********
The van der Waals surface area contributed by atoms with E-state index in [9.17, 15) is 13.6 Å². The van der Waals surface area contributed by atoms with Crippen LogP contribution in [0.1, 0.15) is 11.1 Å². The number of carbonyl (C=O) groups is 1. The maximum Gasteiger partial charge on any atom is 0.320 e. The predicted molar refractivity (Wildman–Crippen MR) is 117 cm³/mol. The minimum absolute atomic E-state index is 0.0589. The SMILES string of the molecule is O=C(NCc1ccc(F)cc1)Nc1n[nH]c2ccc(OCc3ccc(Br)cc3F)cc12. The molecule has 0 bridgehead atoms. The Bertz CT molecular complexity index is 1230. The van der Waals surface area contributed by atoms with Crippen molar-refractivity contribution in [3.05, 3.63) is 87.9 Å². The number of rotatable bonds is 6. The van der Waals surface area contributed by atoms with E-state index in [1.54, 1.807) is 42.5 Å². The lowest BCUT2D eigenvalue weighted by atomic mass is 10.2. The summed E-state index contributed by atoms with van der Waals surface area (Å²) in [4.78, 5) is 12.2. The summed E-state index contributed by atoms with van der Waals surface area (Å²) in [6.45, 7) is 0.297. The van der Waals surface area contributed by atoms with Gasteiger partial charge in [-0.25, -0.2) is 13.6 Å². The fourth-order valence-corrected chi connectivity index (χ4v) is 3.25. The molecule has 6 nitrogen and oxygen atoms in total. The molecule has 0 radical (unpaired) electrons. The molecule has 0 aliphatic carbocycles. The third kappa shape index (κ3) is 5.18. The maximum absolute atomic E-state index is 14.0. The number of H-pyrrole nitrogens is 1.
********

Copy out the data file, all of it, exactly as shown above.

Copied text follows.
The van der Waals surface area contributed by atoms with E-state index in [9.17, 15) is 13.6 Å². The van der Waals surface area contributed by atoms with Crippen LogP contribution in [0.1, 0.15) is 11.1 Å². The number of carbonyl (C=O) groups is 1. The maximum Gasteiger partial charge on any atom is 0.320 e. The predicted molar refractivity (Wildman–Crippen MR) is 117 cm³/mol. The minimum absolute atomic E-state index is 0.0589. The SMILES string of the molecule is O=C(NCc1ccc(F)cc1)Nc1n[nH]c2ccc(OCc3ccc(Br)cc3F)cc12. The molecule has 0 bridgehead atoms. The Bertz CT molecular complexity index is 1230. The van der Waals surface area contributed by atoms with Crippen molar-refractivity contribution in [3.05, 3.63) is 87.9 Å². The number of rotatable bonds is 6. The van der Waals surface area contributed by atoms with E-state index in [1.54, 1.807) is 42.5 Å². The lowest BCUT2D eigenvalue weighted by atomic mass is 10.2. The summed E-state index contributed by atoms with van der Waals surface area (Å²) in [4.78, 5) is 12.2. The summed E-state index contributed by atoms with van der Waals surface area (Å²) in [6.45, 7) is 0.297. The van der Waals surface area contributed by atoms with Gasteiger partial charge in [-0.25, -0.2) is 13.6 Å². The fourth-order valence-corrected chi connectivity index (χ4v) is 3.25. The molecule has 6 nitrogen and oxygen atoms in total. The molecule has 0 radical (unpaired) electrons. The molecule has 0 aliphatic carbocycles. The third kappa shape index (κ3) is 5.18. The maximum absolute atomic E-state index is 14.0. The number of H-pyrrole nitrogens is 1.